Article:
I was unable to find any additional info on the chips as marked, but I doubt that the part numbers were intentionally obfuscated. Given the era, and the fact that IBM was involved, I would make a guess that the chips were a custom order, which is why they have unusual markings. It could well be that the main chip is an 8051 or some other DIP40 MCU that came with a custom ROM from the factory.

There's a pretty great guide to vintage Intel chips and yours don't appear anywhere on there. CPU-World also has some great info on old Intel MCUs and CPUs. Unfortunately I was unable to find anything that obviously matched.

If Y1 is a crystal that is connected across pins 18 and 19 of the DIP40, this is a hint that it's probably an 8051. If Y1 is instead a standalone oscillator that provides a 12MHz clock signal to pin 19, then it might be an 8086/8.

Another quick test would be to see if both pins 1 and 2 are tied directly to ground. On the 8086/8 this will be the case, but on the 8051 pin 1 is P1.0 instead.

It's interesting that the 4-digit numbers (8502, 8506, 8510, 8514, 8516) seem to be duplicated across chips from different manufacturers and in different packages. It's possible that these are internal references to IBM project numbers, which would make some sense given the layout.

Whatever it is, it's probably quite rare, and it'd be great to see it documented!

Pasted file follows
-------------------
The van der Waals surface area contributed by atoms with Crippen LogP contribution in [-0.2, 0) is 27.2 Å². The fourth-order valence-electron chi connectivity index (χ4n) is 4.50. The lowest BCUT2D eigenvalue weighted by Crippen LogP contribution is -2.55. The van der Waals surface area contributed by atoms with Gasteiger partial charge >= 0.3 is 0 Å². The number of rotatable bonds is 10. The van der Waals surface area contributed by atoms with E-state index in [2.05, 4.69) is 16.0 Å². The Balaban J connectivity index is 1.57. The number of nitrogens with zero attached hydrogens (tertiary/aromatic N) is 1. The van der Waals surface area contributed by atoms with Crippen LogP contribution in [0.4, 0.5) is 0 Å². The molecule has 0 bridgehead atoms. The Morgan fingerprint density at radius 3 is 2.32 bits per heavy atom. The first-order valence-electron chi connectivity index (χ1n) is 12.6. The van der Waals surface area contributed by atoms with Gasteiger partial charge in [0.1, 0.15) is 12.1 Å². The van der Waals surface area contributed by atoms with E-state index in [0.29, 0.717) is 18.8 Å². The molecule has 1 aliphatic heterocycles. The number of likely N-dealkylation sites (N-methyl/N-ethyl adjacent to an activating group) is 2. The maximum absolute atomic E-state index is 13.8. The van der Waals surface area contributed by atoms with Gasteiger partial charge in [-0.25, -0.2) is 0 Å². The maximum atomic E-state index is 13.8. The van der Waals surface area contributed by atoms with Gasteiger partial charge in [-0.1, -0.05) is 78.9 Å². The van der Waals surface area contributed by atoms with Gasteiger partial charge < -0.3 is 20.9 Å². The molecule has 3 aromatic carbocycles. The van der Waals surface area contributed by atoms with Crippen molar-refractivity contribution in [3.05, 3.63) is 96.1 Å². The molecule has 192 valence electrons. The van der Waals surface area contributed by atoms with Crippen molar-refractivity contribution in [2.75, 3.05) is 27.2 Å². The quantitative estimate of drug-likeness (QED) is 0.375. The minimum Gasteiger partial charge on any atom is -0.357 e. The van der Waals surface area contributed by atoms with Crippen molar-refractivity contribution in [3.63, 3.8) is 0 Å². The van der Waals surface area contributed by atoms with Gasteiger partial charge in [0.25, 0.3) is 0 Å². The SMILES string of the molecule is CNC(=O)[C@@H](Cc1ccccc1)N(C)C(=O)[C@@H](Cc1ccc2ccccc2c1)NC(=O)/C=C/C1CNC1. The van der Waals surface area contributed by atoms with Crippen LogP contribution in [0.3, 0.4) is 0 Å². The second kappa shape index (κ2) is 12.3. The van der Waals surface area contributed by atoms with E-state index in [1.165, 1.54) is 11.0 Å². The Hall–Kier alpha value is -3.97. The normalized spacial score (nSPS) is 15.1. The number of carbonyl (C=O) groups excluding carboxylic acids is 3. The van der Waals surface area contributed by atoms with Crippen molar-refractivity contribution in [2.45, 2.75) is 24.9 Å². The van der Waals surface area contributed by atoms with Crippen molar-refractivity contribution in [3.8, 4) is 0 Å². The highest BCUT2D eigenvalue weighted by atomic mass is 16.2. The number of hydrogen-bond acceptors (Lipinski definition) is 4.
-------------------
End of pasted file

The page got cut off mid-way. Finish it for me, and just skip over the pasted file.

• \$\begingroup\$ The base unit has the main processor in it, which is also incomprehensibly labelled, but I've dumped the ROM and it's indeed an 8086. Other IBM keyboards of the era used 6800 but I traced the power pins and this isn't one --- it could well be an 8051. It's the small chips I'm particularly interested in, though. \$\endgroup\$ Feb 5 at 21:46
  • \$\begingroup\$ An 8051 would certainly make sense if they essentially derived this from the PC design. \$\endgroup\$
    – Polynomial
    Feb 5 at 22:07
  • \$\begingroup\$ Someone downvoted; could you explain why? If there's something incorrect in my answer I'd like to fix it. \$\endgroup\$
    – Polynomial
    Feb 6 at 20:31

If the circuit is like the IBM keyboards of the era (maybe ask on retro computing):

  • U7 and U9 are quad op-amps - LM339 or similar
  • U8 is a 8 to 1 multiplexer - 74LS151 or similar
  • U6 appears to be implementing the row scan which is a 1 to 16 or 1 to 20 de-multiplexer - it looks like a custom ROM replacing three off-the-shelf chips
  • RP1 and RP2 should each be 8x 10kohm resistor packs all resistors with one common terminal

Now I am making even wilder guesses but

  • U2 and U3 are quite likely to be hex inverters
  • U1 I have no idea, but would suspect a 74LSxx and almost has to be either a decoder or a wide n-to-1 multiplexer looking at where it is in the circuit - I am tempted to suspect a 74LS154 or 159 if it driving a display on connector J2
  • \$\begingroup\$ There is indeed a display on J2 --- which doesn't work. I suspect a negative voltage power line. This is routed through an orange block on the base station which is identical to L1 here. If this was a later era I'd suspect a potted DC to DC converter, but it's clearly not. An inductor, perhaps? \$\endgroup\$ Feb 9 at 0:26